Smith & co’s America-conquering eighth album. Its brilliance is in its confidence...

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There are so many Cure albums – this is, you may recall, a band who began their career when Racing Cars were a chart act, and who are still going – that you can get them mixed up. Well, I can, anyway.

When I was asked to review this shiny new reissue of Disintegration (complete with bonus “live at Wembley” and “pointless backing tracks” CDs, I must admit I thought it was Pornography. And, to be honest, while I was wrong, I can see my point. Cure LPs exist not in longitudinal but latitudinal succession, meaning they cluster together not on regular chronological lines, where the early pop ones are followed by the mid-period Goth ones, then the late stadium rock ones. Cure albums group in a different dimension, where the pop ones can be 23 years apart and where the heavy, total-Cure monsters can come in different eras. Thus Disintegration, not The Top or whichever, is the real sequel to Pornography. Yeah!

It came out in May, 1989, at one of the points in Robert Smith’s career when he was fed up with whatever The Cure were at the time. This attitude has always saved Smith; saved The Cure of 1979, 1985 and 1992 from becoming a charty pop group, saved The Cure of 1981, 1984 and 2000 from becoming last year’s Goths, and in this case saving The Cure from becoming a jumble of nothing with Robert Smith at the centre. Strongly informed by the impending departure of the last other original Cure member Lol Tolhurst, Disintegration is a record which sees Smith on the ropes, and secretly liking it. Just as he returned from the critical hammering of “Three Imaginary Boys” with the defining single of The Cure’s early career, “A Forest”, so he slipped out of the potential end of his own band with “Lovesong”, which (golden days or what?) was an American No 2 single.

This last fact is odd, but makes sense. I (this review’s all about me, isn’t it?) went to the US with the Sugarcubes around this time, who were supporting PiL and New Order on a stadium tour. In the parking lot, every pick-up truck blasted out New Order, Depeche Mode and The Cure. It was a great time to be alternative college dance whatever rock and Disintegration fit right in. Its brilliance lies not in its aptness for yank goth jock radio, but its sheer confidence. These are not songs from a desperate man. They are some of Smith’s best melodies (“Last Dance”, “Lovesong” and “Pictures Of You”). They have classic Cure lyrics, that great mixture of sullen yearning and mardy lust. And Smith’s singing is probably his best on any Cure record, as direct as he ever gets, without the moany bellow of Pornography or the tweeness of “Love Cats”. Best of all, he returns to one of his great default settings, which we experts call Being A Bit Like New Order.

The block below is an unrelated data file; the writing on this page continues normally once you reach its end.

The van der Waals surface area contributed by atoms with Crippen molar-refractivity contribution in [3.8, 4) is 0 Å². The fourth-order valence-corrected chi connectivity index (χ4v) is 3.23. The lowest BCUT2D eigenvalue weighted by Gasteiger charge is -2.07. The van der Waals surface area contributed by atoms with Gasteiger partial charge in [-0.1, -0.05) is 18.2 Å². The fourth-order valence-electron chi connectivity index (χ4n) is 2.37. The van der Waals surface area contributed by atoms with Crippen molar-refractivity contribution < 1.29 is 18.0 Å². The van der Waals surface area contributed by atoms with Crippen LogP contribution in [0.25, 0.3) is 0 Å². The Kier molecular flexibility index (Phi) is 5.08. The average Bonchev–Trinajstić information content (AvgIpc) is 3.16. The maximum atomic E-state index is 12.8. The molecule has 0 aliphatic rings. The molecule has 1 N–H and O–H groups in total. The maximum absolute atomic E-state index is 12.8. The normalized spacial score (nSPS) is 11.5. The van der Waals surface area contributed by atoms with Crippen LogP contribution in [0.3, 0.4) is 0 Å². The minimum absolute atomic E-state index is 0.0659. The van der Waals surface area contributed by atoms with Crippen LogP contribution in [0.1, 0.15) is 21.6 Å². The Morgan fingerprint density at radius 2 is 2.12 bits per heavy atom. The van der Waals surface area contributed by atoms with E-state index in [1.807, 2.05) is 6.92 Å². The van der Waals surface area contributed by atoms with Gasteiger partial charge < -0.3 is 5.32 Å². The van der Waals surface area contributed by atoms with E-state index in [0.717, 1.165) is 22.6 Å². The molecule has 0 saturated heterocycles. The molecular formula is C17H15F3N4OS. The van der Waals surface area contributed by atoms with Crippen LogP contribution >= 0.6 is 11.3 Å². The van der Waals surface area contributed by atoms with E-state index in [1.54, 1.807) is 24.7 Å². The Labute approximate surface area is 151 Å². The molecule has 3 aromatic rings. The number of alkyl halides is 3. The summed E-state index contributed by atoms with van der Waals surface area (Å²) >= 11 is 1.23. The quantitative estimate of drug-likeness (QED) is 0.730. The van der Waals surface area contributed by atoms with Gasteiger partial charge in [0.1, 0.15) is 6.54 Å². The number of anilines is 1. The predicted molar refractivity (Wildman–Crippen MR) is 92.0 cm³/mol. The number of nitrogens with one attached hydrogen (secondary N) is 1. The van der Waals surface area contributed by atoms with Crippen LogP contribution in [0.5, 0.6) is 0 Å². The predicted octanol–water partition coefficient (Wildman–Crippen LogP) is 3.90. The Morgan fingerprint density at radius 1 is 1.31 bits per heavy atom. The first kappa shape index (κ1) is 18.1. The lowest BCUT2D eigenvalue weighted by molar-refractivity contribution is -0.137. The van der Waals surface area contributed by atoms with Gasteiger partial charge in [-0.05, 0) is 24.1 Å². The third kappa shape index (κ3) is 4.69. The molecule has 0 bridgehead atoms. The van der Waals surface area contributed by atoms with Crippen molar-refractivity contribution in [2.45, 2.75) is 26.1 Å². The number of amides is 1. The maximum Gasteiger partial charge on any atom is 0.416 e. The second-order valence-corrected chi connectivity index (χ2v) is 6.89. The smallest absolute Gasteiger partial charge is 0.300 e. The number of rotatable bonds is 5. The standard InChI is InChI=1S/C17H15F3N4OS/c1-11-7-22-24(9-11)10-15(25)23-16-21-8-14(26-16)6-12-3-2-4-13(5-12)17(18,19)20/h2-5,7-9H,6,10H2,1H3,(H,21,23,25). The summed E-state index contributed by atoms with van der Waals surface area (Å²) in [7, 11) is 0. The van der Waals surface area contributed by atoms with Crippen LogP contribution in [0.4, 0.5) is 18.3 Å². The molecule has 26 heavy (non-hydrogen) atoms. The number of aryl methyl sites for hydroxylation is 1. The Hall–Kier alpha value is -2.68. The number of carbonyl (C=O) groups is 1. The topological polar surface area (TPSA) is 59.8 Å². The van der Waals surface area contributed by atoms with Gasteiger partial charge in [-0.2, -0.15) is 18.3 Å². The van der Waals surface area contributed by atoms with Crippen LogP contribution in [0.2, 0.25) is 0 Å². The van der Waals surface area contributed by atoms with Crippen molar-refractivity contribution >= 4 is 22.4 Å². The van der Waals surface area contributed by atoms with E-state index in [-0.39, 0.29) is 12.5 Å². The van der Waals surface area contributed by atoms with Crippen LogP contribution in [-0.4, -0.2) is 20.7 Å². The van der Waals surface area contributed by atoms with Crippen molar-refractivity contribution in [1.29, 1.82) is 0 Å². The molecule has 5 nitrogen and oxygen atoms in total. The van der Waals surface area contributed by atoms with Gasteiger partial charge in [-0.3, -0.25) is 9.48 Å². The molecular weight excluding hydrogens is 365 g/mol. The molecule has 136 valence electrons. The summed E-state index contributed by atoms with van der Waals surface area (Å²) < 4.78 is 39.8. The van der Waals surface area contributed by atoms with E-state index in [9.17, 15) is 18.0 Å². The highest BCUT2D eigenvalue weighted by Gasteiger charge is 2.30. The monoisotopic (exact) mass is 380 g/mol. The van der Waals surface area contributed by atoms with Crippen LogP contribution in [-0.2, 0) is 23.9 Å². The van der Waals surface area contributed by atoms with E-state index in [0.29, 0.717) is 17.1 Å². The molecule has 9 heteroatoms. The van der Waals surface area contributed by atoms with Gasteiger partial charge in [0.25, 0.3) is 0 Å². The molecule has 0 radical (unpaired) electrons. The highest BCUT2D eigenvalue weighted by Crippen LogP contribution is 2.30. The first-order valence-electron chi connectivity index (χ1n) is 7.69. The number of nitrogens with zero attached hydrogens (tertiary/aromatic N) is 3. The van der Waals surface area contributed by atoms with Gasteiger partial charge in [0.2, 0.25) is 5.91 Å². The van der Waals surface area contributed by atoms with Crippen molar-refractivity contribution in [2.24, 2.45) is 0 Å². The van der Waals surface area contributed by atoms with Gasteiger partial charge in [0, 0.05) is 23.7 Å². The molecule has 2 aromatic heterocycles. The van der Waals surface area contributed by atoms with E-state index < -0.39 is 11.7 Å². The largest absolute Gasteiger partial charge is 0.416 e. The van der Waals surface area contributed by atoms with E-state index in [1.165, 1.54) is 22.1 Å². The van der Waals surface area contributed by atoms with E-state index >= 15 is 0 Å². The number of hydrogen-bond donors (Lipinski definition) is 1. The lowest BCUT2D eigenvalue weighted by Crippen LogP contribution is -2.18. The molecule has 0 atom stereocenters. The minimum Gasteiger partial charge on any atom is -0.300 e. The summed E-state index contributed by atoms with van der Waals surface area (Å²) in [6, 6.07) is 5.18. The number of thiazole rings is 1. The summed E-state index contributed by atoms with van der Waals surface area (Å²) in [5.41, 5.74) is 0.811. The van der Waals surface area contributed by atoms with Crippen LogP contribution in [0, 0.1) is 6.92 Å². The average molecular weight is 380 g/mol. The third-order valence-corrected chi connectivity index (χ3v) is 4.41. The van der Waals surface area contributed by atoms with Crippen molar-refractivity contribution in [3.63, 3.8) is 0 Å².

Smith’s love affair with the band began in the days of Joy Division when everyone from OMD to Positive Noise was ripping off those big drums and those circling basslines. But Smith kept it up, when Joy Division became New Order, whether it was the “Blue Monday”isms of “Let’s Go To Bed” or the “Love Vigilantes” cop of “Inbetween Days”. And here he returns time and again to the rhythms and textures of mid-’80s New Order, as songs like “Thieves Like Us” and “Age Of Consent” inform, stylistically but not literally, the sound of Disintegration. It’s down to Smith’s musical genius, of course, that nothing here is a rip off, just a stylistic backdrop in the way that one of those bands that Uncut likes is steeped in Bob Dylan. It’s just that Robert Smith’s Blonde On Blonde and Highway 61 are Power, Corruption And Lies and Unknown Pleasures.

All this does not detract from the sheer Robert Smithness of this album. Melodic, emotional, clear-headed and powerful, it’s an example of a powerful, personal record connecting with millions of people and becoming a hit.
David Quantick


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